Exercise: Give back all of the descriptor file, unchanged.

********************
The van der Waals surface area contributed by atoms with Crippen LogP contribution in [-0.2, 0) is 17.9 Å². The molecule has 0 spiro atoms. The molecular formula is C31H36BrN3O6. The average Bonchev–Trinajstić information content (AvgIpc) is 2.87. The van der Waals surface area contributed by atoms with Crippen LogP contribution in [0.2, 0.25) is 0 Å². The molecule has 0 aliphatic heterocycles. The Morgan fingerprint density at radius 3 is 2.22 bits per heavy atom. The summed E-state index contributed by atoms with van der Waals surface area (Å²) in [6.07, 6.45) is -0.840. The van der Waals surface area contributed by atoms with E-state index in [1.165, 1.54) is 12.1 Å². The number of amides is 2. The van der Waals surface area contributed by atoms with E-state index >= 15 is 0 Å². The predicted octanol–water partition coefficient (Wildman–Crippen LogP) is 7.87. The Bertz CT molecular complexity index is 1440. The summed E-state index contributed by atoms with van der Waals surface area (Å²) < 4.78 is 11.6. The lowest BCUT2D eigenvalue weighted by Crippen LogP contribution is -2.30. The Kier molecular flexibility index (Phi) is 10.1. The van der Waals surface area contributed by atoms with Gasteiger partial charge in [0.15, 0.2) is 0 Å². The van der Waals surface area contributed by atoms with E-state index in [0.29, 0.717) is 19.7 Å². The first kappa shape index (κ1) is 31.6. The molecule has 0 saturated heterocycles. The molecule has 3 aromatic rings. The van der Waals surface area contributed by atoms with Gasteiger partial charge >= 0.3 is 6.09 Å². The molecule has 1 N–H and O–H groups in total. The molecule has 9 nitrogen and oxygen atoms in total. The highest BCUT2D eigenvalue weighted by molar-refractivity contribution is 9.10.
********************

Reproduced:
The van der Waals surface area contributed by atoms with Crippen LogP contribution in [-0.2, 0) is 17.9 Å². The molecule has 0 spiro atoms. The molecular formula is C31H36BrN3O6. The average Bonchev–Trinajstić information content (AvgIpc) is 2.87. The van der Waals surface area contributed by atoms with Crippen LogP contribution in [0.2, 0.25) is 0 Å². The molecule has 0 aliphatic heterocycles. The Morgan fingerprint density at radius 3 is 2.22 bits per heavy atom. The summed E-state index contributed by atoms with van der Waals surface area (Å²) in [6.07, 6.45) is -0.840. The van der Waals surface area contributed by atoms with E-state index in [1.165, 1.54) is 12.1 Å². The number of amides is 2. The van der Waals surface area contributed by atoms with E-state index >= 15 is 0 Å². The predicted octanol–water partition coefficient (Wildman–Crippen LogP) is 7.87. The Bertz CT molecular complexity index is 1440. The summed E-state index contributed by atoms with van der Waals surface area (Å²) < 4.78 is 11.6. The lowest BCUT2D eigenvalue weighted by Crippen LogP contribution is -2.30. The Kier molecular flexibility index (Phi) is 10.1. The van der Waals surface area contributed by atoms with Gasteiger partial charge in [0.15, 0.2) is 0 Å². The van der Waals surface area contributed by atoms with E-state index in [0.29, 0.717) is 19.7 Å². The first kappa shape index (κ1) is 31.6. The molecule has 0 saturated heterocycles. The molecule has 3 aromatic rings. The van der Waals surface area contributed by atoms with Gasteiger partial charge >= 0.3 is 6.09 Å². The molecule has 1 N–H and O–H groups in total. The molecule has 9 nitrogen and oxygen atoms in total. The highest BCUT2D eigenvalue weighted by molar-refractivity contribution is 9.10.